That is why Abbas needs to work out some kind of arrangement that would unify the West Bank and Gaza. It is only as a representative of all Palestinians that he could negotiate a peace agreement with Israel or, failing that, unilaterally declare a Palestinian state and seek recognition from the international community (and then subsequently pursue negotiations with Israel).
But Netanyahu says no. As the current landlord of all of Palestine (i.e. the State of Israel, the West Bank, and blockaded Gaza), he absolutely forbids Fatah and Hamas to talk to each other. No ifs, ands, or buts.
Of course, it is not news that Israel refuses to deal with Hamas unless and until it agrees to live in peace with Israel. And that condition is absolutely right.
It is also a condition that Abbas will advance in his dealings with Hamas simply because the last thing he wants - the very last thing - is war with Israel. And his record of combating terror, alongside Israeli forces, proves it.
An Israeli government that actually wants peace with the Palestinians would encourage Abbas' efforts toward Palestinian unity, without which there will never be peace. Israel need not endorse Abbas' efforts; it should simply wait and see what comes out of Fatah-Hamas talks.
Opponents of peace (actually, opponents of Israel returning any territory) point to Hamas as the big obstacle. And it is, so long as it either engages in violence or tolerates it. But the fact is that far more Gazans die at the hands of Israel than the other way around.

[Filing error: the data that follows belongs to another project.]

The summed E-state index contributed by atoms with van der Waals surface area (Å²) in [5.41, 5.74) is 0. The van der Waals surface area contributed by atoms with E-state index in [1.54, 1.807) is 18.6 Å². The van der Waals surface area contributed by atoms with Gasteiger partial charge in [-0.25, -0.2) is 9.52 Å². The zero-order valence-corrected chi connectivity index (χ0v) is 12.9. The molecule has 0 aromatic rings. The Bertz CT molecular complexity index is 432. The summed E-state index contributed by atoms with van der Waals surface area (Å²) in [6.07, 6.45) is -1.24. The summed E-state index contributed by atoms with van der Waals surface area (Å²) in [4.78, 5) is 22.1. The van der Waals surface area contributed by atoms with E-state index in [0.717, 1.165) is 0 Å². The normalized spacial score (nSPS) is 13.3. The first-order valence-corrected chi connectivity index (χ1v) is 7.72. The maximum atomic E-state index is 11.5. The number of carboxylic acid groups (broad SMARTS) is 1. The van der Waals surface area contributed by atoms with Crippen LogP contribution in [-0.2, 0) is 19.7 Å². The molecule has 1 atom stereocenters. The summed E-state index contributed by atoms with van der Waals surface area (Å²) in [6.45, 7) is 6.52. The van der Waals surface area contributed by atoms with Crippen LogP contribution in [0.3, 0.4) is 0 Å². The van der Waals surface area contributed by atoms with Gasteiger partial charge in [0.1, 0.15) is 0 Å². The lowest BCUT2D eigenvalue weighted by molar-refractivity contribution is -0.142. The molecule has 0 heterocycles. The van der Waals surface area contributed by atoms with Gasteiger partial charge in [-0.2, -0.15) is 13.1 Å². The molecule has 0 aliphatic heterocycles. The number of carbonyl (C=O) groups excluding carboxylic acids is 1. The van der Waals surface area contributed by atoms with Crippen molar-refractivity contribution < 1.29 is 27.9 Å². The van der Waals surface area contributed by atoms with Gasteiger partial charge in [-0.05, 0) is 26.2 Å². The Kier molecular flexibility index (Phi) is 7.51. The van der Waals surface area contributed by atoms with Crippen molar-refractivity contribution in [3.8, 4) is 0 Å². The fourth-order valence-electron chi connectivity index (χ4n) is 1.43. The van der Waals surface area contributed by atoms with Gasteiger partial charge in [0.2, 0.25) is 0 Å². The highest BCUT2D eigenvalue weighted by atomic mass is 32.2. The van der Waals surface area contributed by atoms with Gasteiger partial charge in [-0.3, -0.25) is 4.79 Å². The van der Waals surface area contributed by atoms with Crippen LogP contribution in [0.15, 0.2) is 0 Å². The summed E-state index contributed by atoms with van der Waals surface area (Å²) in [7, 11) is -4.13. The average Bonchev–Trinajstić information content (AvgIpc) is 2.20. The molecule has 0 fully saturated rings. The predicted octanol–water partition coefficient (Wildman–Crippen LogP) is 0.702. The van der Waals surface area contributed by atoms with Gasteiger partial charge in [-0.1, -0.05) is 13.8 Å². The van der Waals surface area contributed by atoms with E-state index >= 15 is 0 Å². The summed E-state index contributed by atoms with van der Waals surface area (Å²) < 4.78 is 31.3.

Reports from Gaza indicate that Hamas now fears that the cycle of violence will get out of control, leading to another Israeli invasion and the horrific loss of Palestinian lives (in 2008-9, the Israeli invasion led to 1,400 Palestinian dead - mostly civilians - compared to fewer than a dozen Israeli soldiers).
If Hamas is amenable to a unified strategy with the Palestinian Authority, Israel should welcome such efforts rather than try to subvert them.
Running out of allies
There is one more factor that should motivate Israelis to be more accepting of Palestinian unity. Peace cannot be achieved without it and Israel now needs an agreement with the Palestinians far more than the other way around.
The post-Mubarak government in Egypt is not going to be the de facto ally that Mubarak was. The Jordanian regime is on an increasingly shaky foundation. Bashar al-Assad, who approaches Israel with cautious fear, is under siege.
Hezbollah controls Lebanon. And Turkey, Israel's closest ally in the region, has frozen relations over Israel's continued blockade of Gaza. As never before, Israel is isolated.
In short, time is not Israel's friend. It is the Palestinians, not the Israelis, who can simply sit back and watch the clock.
The Netanyahu/AIPAC strategy for preserving the status quo may succeed in the short term. In fact, it probably will. That will help extend Netanyahu's tenure in office and maintain AIPAC's sway over US policy.
The ultimate loser, however, will be the Jewish state, which has become a political football used to advance the fortunes of people and institutions that look out only for themselves.
Its friends, not paid lobbyists for the status quo, need to step in. That is why J Street is growing by leaps and bounds: because it understands that it may be fun to drink with an alcoholic, but it is no act of friendship.
MJ Rosenberg is a senior foreign policy fellow at Media Matters Action Network. The above article first appeared in Foreign Policy Matters, a part of the Media Matters Action Network.
You can follow MJ on twitter @MJayRosenberg.
Source: Foreign Policy Matters.